Another landmark study in the New England Journal of Medicine in June 2021 found that the miscarriage rate among those pregnant women who were vaccinated was within the range of expected miscarriage in the general population, at 12.5%.
MYTH: A vaccinated person can shed the virus onto a nearby unvaccinated person, causing illness or reproductive issues like irregular periods.
FACT: The Covid vaccines do not contain live—or even killed—forms of the virus, which means there's no virus to shed.
While "vaccine shedding" is a phenomenon that can happen with some vaccines containing weakened forms of live viruses (like in the chickenpox vaccine, though this still doesn't mean shedding will cause disease), the Covid-19 vaccines do not contain any form of the virus, which means there's no possible vaccine or virus shedding that can occur.
"None of the Covid-19 vaccines contain the live virus that causes Covid-19 so a COVID-19 vaccine cannot make anyone sick with Covid-19, including pregnant people or their babies," says the CDC.
In fact, the opposite is true: Being near someone who has been vaccinated actually provides protection against the virus, as the vaccine helps prevent the spread of disease.
MYTH: Antibodies from a Covid infection protect you just as well as the vaccine can from future infections.
FACT: Evidence shows getting a Covid vaccine is the best way to prevent future infection, regardless of having a previous infection.
While having recovered from a previous Covid infection confers some antibody protection, a study published in August 2021 shows that if you had Covid before and are not now vaccinated, your risk of getting a new Covid infection is more than two times higher than for those who were previously infected and then got vaccinated. That's a pretty serious risk to take on.
Experts don't know how long the immunity conferred from a previous infection will last—and it may vary from person to person. To reduce your risk of getting reinfected, vaccination is your safest bet.
MYTH: The mRNA Covid vaccines change your DNA, affecting your future fertility.
FACT: mRNA vaccines do not enter the nucleus of the cell, where DNA is contained.
The mRNA vaccines use messenger RNA to help your body's immune system defend against the virus. The vaccines instruct your cells to create a protein that's part of the SARS-CoV-2 coronavirus, which helps your body recognize and ward off the virus if you come into contact with it, write Dr. Maragakis and Dr. Kelen, but they don't have access to your DNA, which resides in the nucleus of the cell. The mRNA breaks down after it tells the cells to make the proteins to stimulate an immune response. Your DNA remains unaffected.
"Both the Pfizer-BioNtech and Moderna vaccines are not live virus vaccines. They do not enter the nucleus and cannot cause any genetic changes," ACOG's Vice President Dr. Christopher Zahn, MD, told Motherly. This type of vaccine technology has been in development for nearly two decades, which allowed for a quick response when the pandemic hit.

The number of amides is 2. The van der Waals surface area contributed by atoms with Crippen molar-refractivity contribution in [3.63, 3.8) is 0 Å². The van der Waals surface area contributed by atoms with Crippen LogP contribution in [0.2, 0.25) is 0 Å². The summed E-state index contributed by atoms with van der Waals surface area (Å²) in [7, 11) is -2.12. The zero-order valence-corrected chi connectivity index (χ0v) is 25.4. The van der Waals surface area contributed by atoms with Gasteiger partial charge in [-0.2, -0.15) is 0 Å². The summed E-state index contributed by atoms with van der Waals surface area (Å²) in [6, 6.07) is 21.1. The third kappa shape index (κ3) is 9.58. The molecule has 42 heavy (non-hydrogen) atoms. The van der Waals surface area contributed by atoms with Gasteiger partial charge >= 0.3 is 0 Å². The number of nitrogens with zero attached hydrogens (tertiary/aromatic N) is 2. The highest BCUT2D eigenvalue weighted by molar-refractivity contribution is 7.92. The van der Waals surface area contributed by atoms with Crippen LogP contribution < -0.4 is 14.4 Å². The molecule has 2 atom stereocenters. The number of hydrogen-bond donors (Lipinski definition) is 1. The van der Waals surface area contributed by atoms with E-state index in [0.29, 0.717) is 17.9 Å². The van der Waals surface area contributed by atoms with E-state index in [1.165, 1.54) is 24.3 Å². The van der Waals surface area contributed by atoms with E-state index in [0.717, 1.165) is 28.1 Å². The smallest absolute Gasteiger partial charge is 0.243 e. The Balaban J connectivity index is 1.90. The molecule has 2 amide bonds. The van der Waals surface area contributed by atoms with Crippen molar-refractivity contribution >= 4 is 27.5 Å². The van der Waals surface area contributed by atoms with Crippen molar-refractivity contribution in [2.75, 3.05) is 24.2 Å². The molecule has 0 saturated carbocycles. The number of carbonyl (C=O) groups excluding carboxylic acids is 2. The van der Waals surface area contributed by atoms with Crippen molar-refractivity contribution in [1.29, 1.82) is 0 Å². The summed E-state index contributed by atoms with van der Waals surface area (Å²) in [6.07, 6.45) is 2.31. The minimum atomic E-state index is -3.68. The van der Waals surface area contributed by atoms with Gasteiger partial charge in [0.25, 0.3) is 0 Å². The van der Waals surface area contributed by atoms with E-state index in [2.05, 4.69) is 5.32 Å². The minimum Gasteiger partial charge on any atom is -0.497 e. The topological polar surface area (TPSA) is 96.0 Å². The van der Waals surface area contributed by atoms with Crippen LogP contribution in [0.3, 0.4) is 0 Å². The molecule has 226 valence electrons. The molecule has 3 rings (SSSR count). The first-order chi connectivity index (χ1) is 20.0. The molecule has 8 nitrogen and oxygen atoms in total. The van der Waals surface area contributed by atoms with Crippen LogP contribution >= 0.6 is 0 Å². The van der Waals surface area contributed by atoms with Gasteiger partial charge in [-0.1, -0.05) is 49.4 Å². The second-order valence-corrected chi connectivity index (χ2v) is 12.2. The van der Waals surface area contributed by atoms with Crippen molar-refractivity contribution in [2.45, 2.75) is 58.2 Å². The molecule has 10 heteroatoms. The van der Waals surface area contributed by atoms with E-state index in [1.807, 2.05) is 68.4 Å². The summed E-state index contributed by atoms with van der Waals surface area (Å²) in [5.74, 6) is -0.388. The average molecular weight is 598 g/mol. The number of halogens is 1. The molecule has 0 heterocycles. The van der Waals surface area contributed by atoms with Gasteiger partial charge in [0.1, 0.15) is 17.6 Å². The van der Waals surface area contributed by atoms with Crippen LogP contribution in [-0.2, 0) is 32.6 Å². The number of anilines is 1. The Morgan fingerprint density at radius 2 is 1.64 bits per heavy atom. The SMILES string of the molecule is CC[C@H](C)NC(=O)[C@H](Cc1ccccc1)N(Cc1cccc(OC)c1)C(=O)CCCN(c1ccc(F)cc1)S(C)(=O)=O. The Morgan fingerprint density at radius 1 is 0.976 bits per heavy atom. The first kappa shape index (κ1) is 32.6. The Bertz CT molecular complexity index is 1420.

Real risks to fertility exist from getting the Covid virus, not the vaccine
"There is currently no evidence that any vaccines, including Covid-19 vaccines, cause fertility problems in women or men," the CDC says.
However, very real risks to fertility do exist as a result of contracting the virus itself.
A meta-analysis protocol submitted to the British Medical Journal's BMJ Open in February 2021 states that Covid infection may cause male infertility as sperm are particularly susceptible to virus attack. The full report has yet to be published, but the researchers note in their initial submission that "some studies have shown that SARS-CoV-2 might affect female fertility and disturb female reproductive functions… Accumulating evidence now suggests that [Covid] may interfere with the female reproductive functions, leading to menstrual disorder, infertility and fetal distress."
The study's authors report that "Covid-19 is usually accompanied by high levels of interleukin (IL)-6, IL-8, tumor necrosis factor-α and other cytokines, which trigger a procoagulant state that is unfavorable to the development of blastocyst or fetus in a normal human uterus."
More research is needed in this area, but the current research that we do have makes a strong case for the benefits of vaccination over the risks of infection. If you still have concerns about infertility, be sure to talk to your doctor.
Cavanaugh AM, Spicer KB, Thoroughman D, Glick C, Winter K. Reduced Risk of Reinfection with SARS-CoV-2 After COVID-19 Vaccination - Kentucky, May-June 2021. MMWR Morb Mortal Wkly Rep. 2021;70(32):1081-1083. Published 2021 Aug 13. doi:10.15585/mmwr.mm7032e1
Johns Hopkins Medicine: Health. Covid-19 Vaccines: Myth vs. Fact. Updated Sept. 23, 2021.
Kharbanda EO, Haapala J, DeSilva M, et al. Spontaneous Abortion Following COVID-19 Vaccination During Pregnancy. JAMA. Published online September 08, 2021. doi:10.1001/jama.2021.15494
Li F, Lu H, Zhang Q, et al. Impact of COVID-19 on female fertility: a systematic review and meta-analysis protocol. BMJ Open 2021;11:e045524. doi: 10.1136/bmjopen-2020-045524
Shimabukuro TT, Kim SY, Myers TR, Moro PL, Oduyebo T, Panagiotakopoulos L, Marquez PL, Olson CK, Liu R, Chang KT, Ellington SR. Preliminary findings of mRNA Covid-19 vaccine safety in pregnant persons. New England Journal of Medicine. 2021 Jun 17;384(24):2273-82.